Faculty director Karoline Holmboe Høibo believes Hadia Tajik destroys for herself and young women with the image that adorns the cover of the book “Freedom”.
Dressed in soft, deep green velor, lace over bare skin and high thin heels, she saw a sensually seductive dark look in us. Flattering light sets, with delicate make-up and fresh hair, Hadia Tajik could adorn both Vogue and Elle. “
This is how the article begins Faculty director Karoline Holmboe Høibo at the University of Stavanger wrote in Stavanger Aftenblad on Saturday.
Afraid of signal effect
She believes the Tajik, which she sees as a personal role model, with this image gives the impression that women must be sexualized to succeed in politics.
– There is no criticism of the image itself or of Tajik as a person. The picture testifies to an attitude that women’s opinions are not interesting enough in themselves. If the message cannot reach you if you are not pretty, we have a societal problem, she says to VG.
VG has been in contact with Hadia Tajik’s adviser, who says that she does not have the opportunity to answer on Sunday afternoon.
– Old-fashioned view
Anette Trettebergstuen, parliamentary representative from the Labor Party and leader of the party’s women’s network, put coffee in her throat when she read the article:
– I was both surprised and annoyed. This article belongs to the fifties and is characterized by old-fashioned views on how women must dress to be decent, she says to VG, and adds how she interprets the cover:
– I see someone who is dressed in a feminine suit, has self-confidence and a clear eye.
50 shades of Grey
In the article, Høibo writes that the picture is unfortunate in light of the Labor Party’s metoo challenges.
«Is the color choice and the position meant to rent the tanks against 50 Shades of Gray? In that case, it is an inferior choice, seen in the light of the internal challenges they have had in the Labor Party in recent years, where older men in positions of power’s sexualised view of young female party colleagues, has been at the heart of the problem. “
In particular, Trettebergstuen responds to:
– I have to say this clearly to Labor women and other women: You can dress as nicely as you want, no one should expose you to metoo for that reason.
Høibo completely agrees with this, but says that her point here was that metoo is about men’s sexualised views of women and that it can place restrictions on women’s career opportunities:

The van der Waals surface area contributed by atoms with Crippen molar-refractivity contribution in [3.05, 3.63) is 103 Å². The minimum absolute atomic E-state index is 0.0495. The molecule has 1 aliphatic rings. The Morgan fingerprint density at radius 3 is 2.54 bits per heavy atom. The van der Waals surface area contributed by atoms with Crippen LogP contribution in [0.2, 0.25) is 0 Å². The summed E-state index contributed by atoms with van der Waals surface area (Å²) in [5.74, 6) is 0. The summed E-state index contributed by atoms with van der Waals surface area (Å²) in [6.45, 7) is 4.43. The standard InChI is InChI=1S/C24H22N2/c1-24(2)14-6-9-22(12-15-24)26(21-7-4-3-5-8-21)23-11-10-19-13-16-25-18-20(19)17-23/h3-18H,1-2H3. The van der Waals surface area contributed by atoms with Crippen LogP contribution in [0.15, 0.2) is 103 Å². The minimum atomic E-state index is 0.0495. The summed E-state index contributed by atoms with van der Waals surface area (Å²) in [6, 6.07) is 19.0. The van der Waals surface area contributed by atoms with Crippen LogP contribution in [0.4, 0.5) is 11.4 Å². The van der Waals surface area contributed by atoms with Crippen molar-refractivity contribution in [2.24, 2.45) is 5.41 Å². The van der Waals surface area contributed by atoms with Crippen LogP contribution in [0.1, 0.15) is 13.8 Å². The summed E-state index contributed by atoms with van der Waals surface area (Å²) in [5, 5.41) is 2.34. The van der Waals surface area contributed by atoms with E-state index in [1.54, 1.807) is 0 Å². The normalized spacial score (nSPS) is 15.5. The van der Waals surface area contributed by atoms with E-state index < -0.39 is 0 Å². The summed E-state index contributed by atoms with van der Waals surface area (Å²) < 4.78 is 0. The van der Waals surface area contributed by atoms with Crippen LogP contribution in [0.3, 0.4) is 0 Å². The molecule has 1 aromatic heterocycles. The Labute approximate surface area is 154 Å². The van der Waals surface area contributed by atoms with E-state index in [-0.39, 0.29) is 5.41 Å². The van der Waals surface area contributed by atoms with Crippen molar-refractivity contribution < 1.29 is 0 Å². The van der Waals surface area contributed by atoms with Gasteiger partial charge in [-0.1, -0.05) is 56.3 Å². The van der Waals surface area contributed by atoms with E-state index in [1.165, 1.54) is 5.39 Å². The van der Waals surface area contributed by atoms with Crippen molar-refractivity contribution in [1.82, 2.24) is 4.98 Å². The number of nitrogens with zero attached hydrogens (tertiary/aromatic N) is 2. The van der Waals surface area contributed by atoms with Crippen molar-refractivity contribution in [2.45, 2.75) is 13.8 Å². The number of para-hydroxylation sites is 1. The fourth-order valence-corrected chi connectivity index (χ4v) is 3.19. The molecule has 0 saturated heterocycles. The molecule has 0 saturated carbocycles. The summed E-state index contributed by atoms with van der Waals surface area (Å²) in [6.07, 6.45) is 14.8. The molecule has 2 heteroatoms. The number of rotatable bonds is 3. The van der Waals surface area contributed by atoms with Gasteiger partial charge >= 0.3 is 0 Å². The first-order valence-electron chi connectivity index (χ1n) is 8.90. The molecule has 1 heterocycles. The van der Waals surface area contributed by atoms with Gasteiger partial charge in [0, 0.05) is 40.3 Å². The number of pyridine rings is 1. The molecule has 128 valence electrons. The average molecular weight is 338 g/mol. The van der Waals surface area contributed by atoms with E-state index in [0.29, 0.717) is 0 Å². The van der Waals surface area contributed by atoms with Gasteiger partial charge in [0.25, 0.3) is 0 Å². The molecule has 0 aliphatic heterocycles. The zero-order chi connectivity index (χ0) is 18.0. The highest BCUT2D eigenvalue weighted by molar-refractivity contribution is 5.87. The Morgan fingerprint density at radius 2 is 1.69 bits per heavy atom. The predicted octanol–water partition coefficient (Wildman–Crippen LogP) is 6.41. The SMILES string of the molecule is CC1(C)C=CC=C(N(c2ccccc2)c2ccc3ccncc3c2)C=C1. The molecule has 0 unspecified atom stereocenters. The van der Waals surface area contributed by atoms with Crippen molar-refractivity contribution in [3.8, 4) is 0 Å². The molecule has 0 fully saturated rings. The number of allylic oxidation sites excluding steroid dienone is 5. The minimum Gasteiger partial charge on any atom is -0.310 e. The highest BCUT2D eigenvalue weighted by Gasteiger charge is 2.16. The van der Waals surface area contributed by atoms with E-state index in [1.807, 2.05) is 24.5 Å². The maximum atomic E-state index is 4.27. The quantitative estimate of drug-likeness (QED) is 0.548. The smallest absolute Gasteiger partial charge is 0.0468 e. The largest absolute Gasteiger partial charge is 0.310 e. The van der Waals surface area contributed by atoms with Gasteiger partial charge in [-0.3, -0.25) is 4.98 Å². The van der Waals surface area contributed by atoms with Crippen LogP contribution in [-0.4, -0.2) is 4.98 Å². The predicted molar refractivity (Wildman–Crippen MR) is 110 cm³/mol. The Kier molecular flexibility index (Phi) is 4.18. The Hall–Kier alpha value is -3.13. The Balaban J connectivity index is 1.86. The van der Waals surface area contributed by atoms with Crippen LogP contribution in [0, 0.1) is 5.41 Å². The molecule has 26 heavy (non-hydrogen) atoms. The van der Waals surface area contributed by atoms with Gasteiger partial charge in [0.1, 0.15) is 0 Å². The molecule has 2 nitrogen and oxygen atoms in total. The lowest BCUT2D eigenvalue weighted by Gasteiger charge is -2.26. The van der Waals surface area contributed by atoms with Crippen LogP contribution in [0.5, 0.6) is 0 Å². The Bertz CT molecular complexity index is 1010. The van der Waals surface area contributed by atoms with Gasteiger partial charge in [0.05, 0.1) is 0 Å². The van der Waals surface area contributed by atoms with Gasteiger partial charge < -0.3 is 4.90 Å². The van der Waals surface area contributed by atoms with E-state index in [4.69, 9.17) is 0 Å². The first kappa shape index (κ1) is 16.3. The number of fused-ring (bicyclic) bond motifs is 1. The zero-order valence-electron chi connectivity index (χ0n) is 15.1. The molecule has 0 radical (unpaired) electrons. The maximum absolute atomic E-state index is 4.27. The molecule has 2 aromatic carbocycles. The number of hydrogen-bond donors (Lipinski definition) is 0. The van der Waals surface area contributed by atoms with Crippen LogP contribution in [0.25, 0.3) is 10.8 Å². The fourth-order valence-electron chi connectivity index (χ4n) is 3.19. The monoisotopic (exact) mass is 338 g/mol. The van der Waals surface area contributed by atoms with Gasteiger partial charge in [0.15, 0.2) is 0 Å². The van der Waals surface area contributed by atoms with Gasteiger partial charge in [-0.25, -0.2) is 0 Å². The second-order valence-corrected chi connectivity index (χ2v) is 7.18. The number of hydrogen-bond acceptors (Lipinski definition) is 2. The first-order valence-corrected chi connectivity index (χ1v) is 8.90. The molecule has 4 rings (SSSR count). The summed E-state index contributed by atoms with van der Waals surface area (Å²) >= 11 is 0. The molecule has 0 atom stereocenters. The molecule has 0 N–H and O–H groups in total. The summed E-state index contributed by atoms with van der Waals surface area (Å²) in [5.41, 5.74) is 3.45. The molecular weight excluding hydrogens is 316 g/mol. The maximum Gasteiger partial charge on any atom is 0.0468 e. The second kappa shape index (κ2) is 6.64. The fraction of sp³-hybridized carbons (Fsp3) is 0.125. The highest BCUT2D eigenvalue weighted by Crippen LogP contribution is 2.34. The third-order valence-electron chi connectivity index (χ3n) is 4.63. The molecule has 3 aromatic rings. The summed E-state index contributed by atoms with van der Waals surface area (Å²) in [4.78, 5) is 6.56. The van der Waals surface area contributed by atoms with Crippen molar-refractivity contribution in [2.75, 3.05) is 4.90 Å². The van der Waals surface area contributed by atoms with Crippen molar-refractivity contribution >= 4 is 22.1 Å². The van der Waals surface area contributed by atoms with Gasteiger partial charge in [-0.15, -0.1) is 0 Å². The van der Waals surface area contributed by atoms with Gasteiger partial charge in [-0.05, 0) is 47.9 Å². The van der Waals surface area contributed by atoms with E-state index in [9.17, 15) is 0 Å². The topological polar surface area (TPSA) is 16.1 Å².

– It is the view of women as a sensual object that I want for life. The Metoo movement has tried to uncover structural conditions, that is also my intention.
Disagree on feminism
– Is there a danger that the cover sends a signal to young women that they must be feminine and in a certain way to succeed?
– Absolutely not, says Trettebergstuen.
On the other hand, she believes that it is Høibo who restricts the space for being a woman:
– The fact that female politicians dress the way they want, that is what expands the space. Does she want women to dress according to men’s premises with tight, unbuttoned suits?
Høibo rejects this, saying that she herself put the coffee in her throat – when she saw the book cover:
– You should be able to dress exactly as you want. I would not have reacted if it was on the front page of Elle. But the context makes it problematic. This image goes over to the sensualized, it is strange in a political book.
– Are you the one who focuses on Tajik’s appearance and not the content of the book by writing this article?
– It is difficult to make the problem visible without being read that way, but we must dare to take the debate.
Publisher: Is about daring to take a seat
The publisher believes the cover hits exactly the story she tells:
– Hadia Tajik has written an unusual politician’s book, with a strong narrative that carries the book in addition to the political content. Therefore, it is natural that the cover image is something other than the usual, solid portrait photo politicians usually have on the front page, writes proposal manager Kjetil Jørve in Tiden Norsk Forlag in an e-mail to VG, and adds:
– The picture also shows some of what the book is about daring to take a seat, even when you are in cross expectations. Exactly how free women in Norway are to do just this, I think the debate the image triggers shows quite well.
– The name of the book is “Freedom: A Political and Personal Story” What if this image is liberating for her?
– It is possible, let’s discuss it. But I think Tajik as an opinion woman must be aware that she is influencing frameworks. If such image use becomes common so that women have to dress up to be heard, it is limiting, says the faculty director.
– You write that it seems that “Hadia Tajik must blow dry her hair to sell books”. Do you think women need to dress in sober clothes and not blow dry their hair in order to have a political career?
– It was a reference to Hillary Clinton who has said that she as the first lady was told to blow-dry her hair because not ruin her career. I blow dry my hair myself every day.
Published: 25.10.20 at 16:15
Updated: 25.10.20 at 16:45
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